By: Rogia al-Shafee
KHARTOUM (Sudanow) - Over the years, Sudanese farmers and agronomists have experimented on the growing of the mulberry trees on which the silkworm feeds to produce the world’s most expensive, luxury cloth.
But this profitable industry had always lacked sustainability and government support.
Very recently a number of youths in Gurair village of the Meroe District of Northern Sudan have celebrated the success of growing mulberry trees together with other useful Mediterranean trees, namely grapes, olives and pomegranate.
In that context Mr. Usama Abdalla, a notable of the Blue Nile State (south-east), says the Russairis Nursery had in the mid-1970s seen the first experiment to grow mulberries and produce silk. “The Russairis Nursery experiment was quite a success and its produce of silk was rated of first degree quality which at that time fetched $17 a pound,” he says. Abdalla said the experiment did not receive due government care otherwise this cash crop could have benefited the Sudan a good deal.
“With little effort and on a few meters’ area about a thousand pounds of silk can be produced every month: That is $204, 000,” argues Abdalla.
“The situation could be magnificent if a thousand silk laboratories are set on a thousand acre area grown with mulberries. This could have been far better than many projects that consume a lot of money,” he adds.
After the Russairis experiment and in Kassala (east) an NGO had launched a huge silk laboratory with cadres trained in and outside the country. That laboratory had produced commercial quantities of silk which were transported to Kenya for weaving. But, like the experiment in Russairis, this project could not fly high and was contented with the production of silk worms and silk fiber on a small scale within the Productive Families and Rural Women Empowerment projects.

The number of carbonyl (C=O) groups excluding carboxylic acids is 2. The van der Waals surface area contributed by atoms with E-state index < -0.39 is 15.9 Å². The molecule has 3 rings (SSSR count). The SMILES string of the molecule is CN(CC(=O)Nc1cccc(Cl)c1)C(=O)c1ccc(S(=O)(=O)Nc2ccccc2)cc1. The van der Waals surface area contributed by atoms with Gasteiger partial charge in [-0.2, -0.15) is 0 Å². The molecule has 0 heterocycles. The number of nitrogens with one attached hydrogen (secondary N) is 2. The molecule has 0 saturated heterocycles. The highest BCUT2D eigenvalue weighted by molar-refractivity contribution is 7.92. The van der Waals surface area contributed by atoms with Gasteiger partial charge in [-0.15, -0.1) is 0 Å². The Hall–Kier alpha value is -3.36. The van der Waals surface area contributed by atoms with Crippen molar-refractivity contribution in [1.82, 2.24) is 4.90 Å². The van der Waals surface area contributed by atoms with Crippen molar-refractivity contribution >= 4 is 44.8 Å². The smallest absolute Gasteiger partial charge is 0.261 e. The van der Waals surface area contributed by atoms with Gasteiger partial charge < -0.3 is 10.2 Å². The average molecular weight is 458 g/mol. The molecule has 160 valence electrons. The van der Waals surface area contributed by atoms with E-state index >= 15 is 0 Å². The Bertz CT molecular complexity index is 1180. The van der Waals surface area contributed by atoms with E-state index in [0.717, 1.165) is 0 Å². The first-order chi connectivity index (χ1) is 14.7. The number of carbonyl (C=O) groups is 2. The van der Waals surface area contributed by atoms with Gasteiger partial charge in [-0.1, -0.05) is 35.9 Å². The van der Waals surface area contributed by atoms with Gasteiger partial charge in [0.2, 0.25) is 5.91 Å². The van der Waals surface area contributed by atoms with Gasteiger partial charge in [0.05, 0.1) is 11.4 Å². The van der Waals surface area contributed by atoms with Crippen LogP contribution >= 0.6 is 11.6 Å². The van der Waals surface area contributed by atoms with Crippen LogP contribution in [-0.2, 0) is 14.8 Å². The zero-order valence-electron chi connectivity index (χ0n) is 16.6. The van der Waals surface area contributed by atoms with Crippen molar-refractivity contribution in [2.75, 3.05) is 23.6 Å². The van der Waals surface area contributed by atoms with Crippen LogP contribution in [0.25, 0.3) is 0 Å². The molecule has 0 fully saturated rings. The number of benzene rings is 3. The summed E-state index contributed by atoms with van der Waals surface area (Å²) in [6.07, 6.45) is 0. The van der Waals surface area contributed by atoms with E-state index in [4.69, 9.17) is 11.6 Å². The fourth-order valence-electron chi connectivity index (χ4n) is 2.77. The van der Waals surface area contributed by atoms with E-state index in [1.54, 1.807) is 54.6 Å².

Silk worm husbandry is classified among small scale projects that suit youths, given their low cost.
But the real challenge is the understanding of the idea and the good care of the worms that are subject to pest infestations. Another challenge is knowledge about how the output can be marketed.
The silk worm is important in that it produces an important natural stuff (silk) which is manufactured into fine cloth and luxurious dresses. This valuable yarn is also used in several other purposes, including in the stitching of surgical operations wounds.
There is high demand for natural silk on the global market. The People’s Republic of China, that produces 65% of the World’s silk output, is the World’s biggest silk producer. There is a big gap of silk production in the Arab region which Sudan can redress with little attention, according to agricultural experts.
Silk production activity is of two dimensions: agricultural and industrial.
The agricultural aspect of silk production relates to the growing of mulberry trees, the production of eggs and the nurturing of larvae that produce silk.
The industrial aspect caters for the preparation of yarn and the manufacturing of textiles.
By those definitions, silk production can create lots of jobs and constitute a suitable economic venture.
E N D
Post your comments
Photo of the Week
KHARTOUM (Sudanow) - Protests broke out around Omdurman City upon the announcement of the mysterious death of policeman Nazar Alnaeem Farajallah who died last week while on a visit to Cairo, Egypt. The protests and public suspicion are justified in that Policeman Nazar had outspokenly asserted that he had sweeping evidence about the perpetrators of the bloody attack on the sit-in in fro...More
KHARTOUM (Sudanow)- For over 25 years Bashir Mohamad Bashir (known as the silent Sheikh) has stopped verbal communication. Instead, he communicates with others in writing. A graduate and post graduate of the prestigious French Sorbonne University, Sheikh Bashir refuses to reveal his philosophy behind this choice. After graduation from the Sorbonne University with honors and a masters degree in economics, Sheikh Bashir returned...